Prostate cancer treatment: What to do about urinary

 By: Chioma Umeha

One of the side effects of prostate cancer treatment that especially concerns men is urinary incontinence. As treatments for prostate cancer improve, urinary incontinence will become less common. 

However, today men should be aware that there are effective ways to alleviate urinary incontinence.  Surgery or radiation therapy may irritate the urethra or bladder or damage the urinary sphincter (muscles that contract to prevent urine from flowing out of the bladder). As a result, some degree of urinary incontinence (inability to control bladder function) is common immediately after prostate cancer treatment. For example, urge incontinence (the strong and sudden need to urinate, followed by a bladder contraction and involuntary loss of urine) is common for a few days after catheter removal in men who have undergone transurethral prostatectomy (TURP) for the treatment of benign prostatic hyperplasia (BPH).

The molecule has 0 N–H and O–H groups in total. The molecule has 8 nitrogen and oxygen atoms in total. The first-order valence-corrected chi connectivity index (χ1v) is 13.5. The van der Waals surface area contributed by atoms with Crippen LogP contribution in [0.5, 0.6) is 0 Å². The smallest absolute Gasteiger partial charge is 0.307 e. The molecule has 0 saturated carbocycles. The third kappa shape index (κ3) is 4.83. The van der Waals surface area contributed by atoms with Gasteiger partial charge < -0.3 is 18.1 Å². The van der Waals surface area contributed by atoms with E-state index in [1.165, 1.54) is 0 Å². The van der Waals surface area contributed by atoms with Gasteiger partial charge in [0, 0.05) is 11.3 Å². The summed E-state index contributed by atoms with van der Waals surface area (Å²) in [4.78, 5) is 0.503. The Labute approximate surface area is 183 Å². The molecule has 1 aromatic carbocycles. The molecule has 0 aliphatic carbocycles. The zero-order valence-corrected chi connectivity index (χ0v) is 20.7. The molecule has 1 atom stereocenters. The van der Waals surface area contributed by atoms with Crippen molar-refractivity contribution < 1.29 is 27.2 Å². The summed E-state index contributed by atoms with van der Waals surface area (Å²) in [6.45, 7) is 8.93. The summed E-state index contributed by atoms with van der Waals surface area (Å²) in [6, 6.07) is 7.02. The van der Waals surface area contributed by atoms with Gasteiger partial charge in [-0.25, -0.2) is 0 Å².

In the initial period after radical prostatectomy for prostate cancer, men typically experience stress incontinence, in which urine leakage occurs during moments of physical strain (such as sneezing, coughing or lifting heavy objects). Recovering bladder control can be a slow process and may take up to six months. Fortunately, severe urinary incontinence occurs in fewer than one percent of men after surgery for BPH and in fewer than three percent of men following radical prostatectomy or radiation therapy for prostate cancer. What to do about urinary incontinence Several approaches can be taken to reduce urinary incontinence. In addition to lifestyle measures – such as losing weight, limiting alcohol and limiting caffeine – men with incontinence can consider: 

•    Kegel exercises 
•    collagen injections 
•    implantation of an artificial sphincter 
•    absorbent products 
•    penile clamps 
•    external collection devices, 
•    catheters 
•    medication

This story was published in Daily Newswatch on June 1, 2013.


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